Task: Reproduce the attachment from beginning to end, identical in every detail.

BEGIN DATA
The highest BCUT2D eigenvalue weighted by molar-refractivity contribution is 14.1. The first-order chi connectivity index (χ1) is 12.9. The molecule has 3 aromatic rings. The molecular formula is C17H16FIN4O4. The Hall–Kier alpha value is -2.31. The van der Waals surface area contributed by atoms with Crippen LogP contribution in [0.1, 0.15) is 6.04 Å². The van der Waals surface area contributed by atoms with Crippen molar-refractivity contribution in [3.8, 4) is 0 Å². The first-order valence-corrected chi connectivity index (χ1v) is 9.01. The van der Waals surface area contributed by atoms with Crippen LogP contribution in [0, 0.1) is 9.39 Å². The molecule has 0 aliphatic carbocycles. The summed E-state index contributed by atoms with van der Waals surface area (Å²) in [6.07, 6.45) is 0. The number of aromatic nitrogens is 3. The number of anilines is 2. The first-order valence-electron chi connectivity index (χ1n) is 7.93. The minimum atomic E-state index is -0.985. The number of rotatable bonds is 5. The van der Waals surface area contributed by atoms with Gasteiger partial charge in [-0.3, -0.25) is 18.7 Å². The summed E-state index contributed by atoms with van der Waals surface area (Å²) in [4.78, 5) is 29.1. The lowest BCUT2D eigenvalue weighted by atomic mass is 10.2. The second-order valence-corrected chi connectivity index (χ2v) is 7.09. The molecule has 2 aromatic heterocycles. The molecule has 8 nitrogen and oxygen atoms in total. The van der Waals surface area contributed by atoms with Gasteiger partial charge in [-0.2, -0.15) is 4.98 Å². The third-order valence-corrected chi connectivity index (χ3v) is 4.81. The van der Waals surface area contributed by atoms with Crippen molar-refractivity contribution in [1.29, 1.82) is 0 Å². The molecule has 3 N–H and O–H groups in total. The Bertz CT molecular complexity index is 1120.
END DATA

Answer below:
The highest BCUT2D eigenvalue weighted by molar-refractivity contribution is 14.1. The first-order chi connectivity index (χ1) is 12.9. The molecule has 3 aromatic rings. The molecular formula is C17H16FIN4O4. The Hall–Kier alpha value is -2.31. The van der Waals surface area contributed by atoms with Crippen LogP contribution in [0.1, 0.15) is 6.04 Å². The van der Waals surface area contributed by atoms with Crippen molar-refractivity contribution in [3.8, 4) is 0 Å². The first-order valence-corrected chi connectivity index (χ1v) is 9.01. The van der Waals surface area contributed by atoms with Crippen LogP contribution in [0, 0.1) is 9.39 Å². The molecule has 0 aliphatic carbocycles. The summed E-state index contributed by atoms with van der Waals surface area (Å²) in [6.07, 6.45) is 0. The number of aromatic nitrogens is 3. The number of anilines is 2. The first-order valence-electron chi connectivity index (χ1n) is 7.93. The minimum atomic E-state index is -0.985. The number of rotatable bonds is 5. The van der Waals surface area contributed by atoms with Gasteiger partial charge in [-0.3, -0.25) is 18.7 Å². The summed E-state index contributed by atoms with van der Waals surface area (Å²) in [4.78, 5) is 29.1. The lowest BCUT2D eigenvalue weighted by atomic mass is 10.2. The second-order valence-corrected chi connectivity index (χ2v) is 7.09. The molecule has 2 aromatic heterocycles. The molecule has 8 nitrogen and oxygen atoms in total. The van der Waals surface area contributed by atoms with Gasteiger partial charge in [-0.2, -0.15) is 4.98 Å². The third-order valence-corrected chi connectivity index (χ3v) is 4.81. The van der Waals surface area contributed by atoms with Crippen molar-refractivity contribution in [1.29, 1.82) is 0 Å². The molecule has 3 N–H and O–H groups in total. The Bertz CT molecular complexity index is 1120.